China and America: A Time of Reckoning by Charles Dumas
Profile Books, US$22.95
Charles Dumas doesn’t come across as a happy man in China and America: A Time of Reckoning. In his earlier work, The Bill From the China Shop, published in 2005, Dumas forecasted a global slowdown as excessive US household debt put the brakes on economic growth. “So it has proved,” Dumas writes glumly in the introduction to his new book.
The reasons for that glumness are easy enough to understand. In The Bill from the China Shop, Dumas argued that the root of the world’s economic problems lay in an Asian current-account surplus problem – a “Eurasian savings glut.” Since that book was published the glut has increased, as has China’s role in it.
In the two years to 2007, the glut grew by more than half, but China’s current surplus more than doubled from $160 billion to over $350 billion. Far from dissipating, the dark clouds that Dumas foresaw in 2005 are growing stormier.
A ballooning trade surplus puts China’s economy in danger of serious economic overheating, Dumas writes. Arguing that China needs to change its strategy, he calls a radical appreciation of the yuan the obvious and necessary solution. But institutional resistance to change, born out of a highly successful mercantilist development policy, leads him to fear that little will change until economic pain prompts greater risk taking.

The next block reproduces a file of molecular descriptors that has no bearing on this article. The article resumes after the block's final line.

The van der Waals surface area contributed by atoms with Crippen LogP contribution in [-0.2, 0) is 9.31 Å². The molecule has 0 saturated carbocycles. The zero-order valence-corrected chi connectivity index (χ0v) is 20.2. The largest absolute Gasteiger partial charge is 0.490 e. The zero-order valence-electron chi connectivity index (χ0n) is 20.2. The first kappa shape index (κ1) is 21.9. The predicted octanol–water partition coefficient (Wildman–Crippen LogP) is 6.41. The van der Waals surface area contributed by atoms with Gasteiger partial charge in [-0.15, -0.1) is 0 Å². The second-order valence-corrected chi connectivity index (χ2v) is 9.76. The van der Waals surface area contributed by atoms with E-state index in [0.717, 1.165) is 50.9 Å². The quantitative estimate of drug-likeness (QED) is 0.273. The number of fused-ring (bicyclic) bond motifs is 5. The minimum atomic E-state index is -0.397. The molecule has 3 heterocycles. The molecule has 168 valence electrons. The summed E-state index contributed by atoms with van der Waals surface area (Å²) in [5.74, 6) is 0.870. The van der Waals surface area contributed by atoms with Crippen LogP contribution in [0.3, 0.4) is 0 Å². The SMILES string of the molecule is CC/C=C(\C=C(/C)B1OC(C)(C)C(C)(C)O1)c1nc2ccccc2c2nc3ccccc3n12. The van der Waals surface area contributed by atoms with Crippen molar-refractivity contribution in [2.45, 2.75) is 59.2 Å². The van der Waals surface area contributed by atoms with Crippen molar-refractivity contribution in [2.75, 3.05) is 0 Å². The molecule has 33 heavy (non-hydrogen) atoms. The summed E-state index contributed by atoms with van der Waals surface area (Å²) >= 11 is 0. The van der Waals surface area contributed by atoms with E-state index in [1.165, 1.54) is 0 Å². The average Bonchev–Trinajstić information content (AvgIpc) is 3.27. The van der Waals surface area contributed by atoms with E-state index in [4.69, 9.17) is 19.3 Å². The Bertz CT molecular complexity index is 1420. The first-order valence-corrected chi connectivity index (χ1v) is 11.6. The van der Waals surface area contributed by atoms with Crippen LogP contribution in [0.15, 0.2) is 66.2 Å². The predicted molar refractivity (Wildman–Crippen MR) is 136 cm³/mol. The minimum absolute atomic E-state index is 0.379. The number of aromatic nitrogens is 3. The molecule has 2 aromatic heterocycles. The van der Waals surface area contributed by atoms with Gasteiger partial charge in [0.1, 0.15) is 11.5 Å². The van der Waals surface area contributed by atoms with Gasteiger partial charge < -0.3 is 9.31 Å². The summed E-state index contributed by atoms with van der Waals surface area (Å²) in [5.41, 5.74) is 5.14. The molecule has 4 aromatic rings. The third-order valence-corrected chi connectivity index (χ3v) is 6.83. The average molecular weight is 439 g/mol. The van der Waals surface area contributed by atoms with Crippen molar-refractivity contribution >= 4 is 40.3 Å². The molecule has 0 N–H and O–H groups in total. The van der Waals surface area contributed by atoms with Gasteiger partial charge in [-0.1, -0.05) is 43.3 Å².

The book is well-written and convincingly argued, but Dumas’s obsession with an appreciating yuan is nonetheless confusing. He touches on the need for Beijing to release its grip on overseas investment, but this seems to be an aside from his main argument: that China’s defence of the cheap yuan is creating distortions that will ultimately spell disaster for the world’s economy.
While it is true that a rising yuan would encourage more balanced trade, it’s far from clear that sudden, radical appreciation would be necessary to achieve this, or that it would be the panacea that Dumas suggests.
If his prescription is questionable, his diagnosis of an unsustainable system’s dire need for change rings true. We can hope that sharp analyses like China and America will encourage policymakers to reconsider their approach, lest Dumas’s gloomy predictions come to pass yet again.